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Community-supported farms gaining ground

Blows against the monoculture

Aside from the obvious advantage of fresh over frequent-flier produce, author Michael Pollan, in his book "The Omnivore's Dilemma," points out that community-supported agriculture programs may be the old "new" solution to the monoculture mentality of agribusiness that increasingly puts our food and environment at risk by growing single crops in large amounts, bolstered by fertilizers and pesticides.

"There are good reasons to think a genuinely local agriculture will tend to be a more sustainable agriculture. For one thing, it is much less likely to rely on monoculture, the original sin from which almost every other problem in our food system flows," Pollan writes.

"So when Iowans decide to eat locally rather than from the supermarket, their farmers will quickly learn to grow a few other things besides (corn). And when they do, they'll probably find that they can give up most of their fertilizers and pesticides, since a diversified farm will produce much of its own fertility and its own pest control."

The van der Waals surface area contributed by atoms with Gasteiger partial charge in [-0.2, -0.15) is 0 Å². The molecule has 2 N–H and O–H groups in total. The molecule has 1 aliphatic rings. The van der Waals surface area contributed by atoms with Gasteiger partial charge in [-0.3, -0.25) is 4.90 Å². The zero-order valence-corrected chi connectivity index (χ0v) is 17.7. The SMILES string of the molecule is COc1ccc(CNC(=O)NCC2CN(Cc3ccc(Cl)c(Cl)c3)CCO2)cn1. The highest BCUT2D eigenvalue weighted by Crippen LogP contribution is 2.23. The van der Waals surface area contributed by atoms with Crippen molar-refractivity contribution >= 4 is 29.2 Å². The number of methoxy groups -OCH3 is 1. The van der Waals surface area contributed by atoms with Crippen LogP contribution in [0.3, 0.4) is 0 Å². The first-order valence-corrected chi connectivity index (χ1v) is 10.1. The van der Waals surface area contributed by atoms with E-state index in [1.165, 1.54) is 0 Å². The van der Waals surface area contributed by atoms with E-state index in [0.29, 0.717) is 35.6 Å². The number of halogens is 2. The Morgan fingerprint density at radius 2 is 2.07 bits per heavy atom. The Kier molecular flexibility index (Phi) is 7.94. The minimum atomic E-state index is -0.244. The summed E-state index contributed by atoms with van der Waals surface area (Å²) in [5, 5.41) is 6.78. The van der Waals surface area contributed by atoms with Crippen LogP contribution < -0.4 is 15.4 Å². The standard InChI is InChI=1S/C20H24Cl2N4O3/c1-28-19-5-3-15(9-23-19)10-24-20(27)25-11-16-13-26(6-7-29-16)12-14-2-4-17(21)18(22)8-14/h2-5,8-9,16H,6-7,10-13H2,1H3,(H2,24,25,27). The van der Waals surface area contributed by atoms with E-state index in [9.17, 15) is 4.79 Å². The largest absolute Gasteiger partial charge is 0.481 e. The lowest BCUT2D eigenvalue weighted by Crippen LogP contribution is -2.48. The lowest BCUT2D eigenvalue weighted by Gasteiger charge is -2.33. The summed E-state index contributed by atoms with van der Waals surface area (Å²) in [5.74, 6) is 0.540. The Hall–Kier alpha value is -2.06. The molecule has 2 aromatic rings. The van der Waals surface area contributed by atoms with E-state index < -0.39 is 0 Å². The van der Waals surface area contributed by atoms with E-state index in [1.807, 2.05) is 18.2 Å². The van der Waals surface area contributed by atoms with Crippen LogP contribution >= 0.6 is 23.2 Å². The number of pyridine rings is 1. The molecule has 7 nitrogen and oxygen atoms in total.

Because community-ag programs can only serve so many subscribers each year due to labor costs and limited land size, most sell out early in the season and often have waiting lists.

Financially, such programs are unlikely to win over a die-hard supermarket coupon clipper.

"For too long, we've been conditioned to look for cheap food. We don't really know the cost of our food, what with all the ag. subsidies," says Mayer. "From that standpoint, we don't ever promote our CSA as a good deal or a cheap solution. We have had members who have compared us with the grocery stores and it sort of depends on the season, but we don't really advertise it that way."

But as a source of fresher, healthier food that doesn't deplete the planet, it's hard to find a better model than community-assisted farms.

"The public is starting to get it," Wilson College's Mayer says. "Although it is nice to have those strawberries from Florida up here in Pennsylvania in February, does it really make sense to ship them all that way? It costs more to get them here than it actually does to produce them. That's not sustainable, and they don't taste nearly as good as the strawberries I pick here in June."

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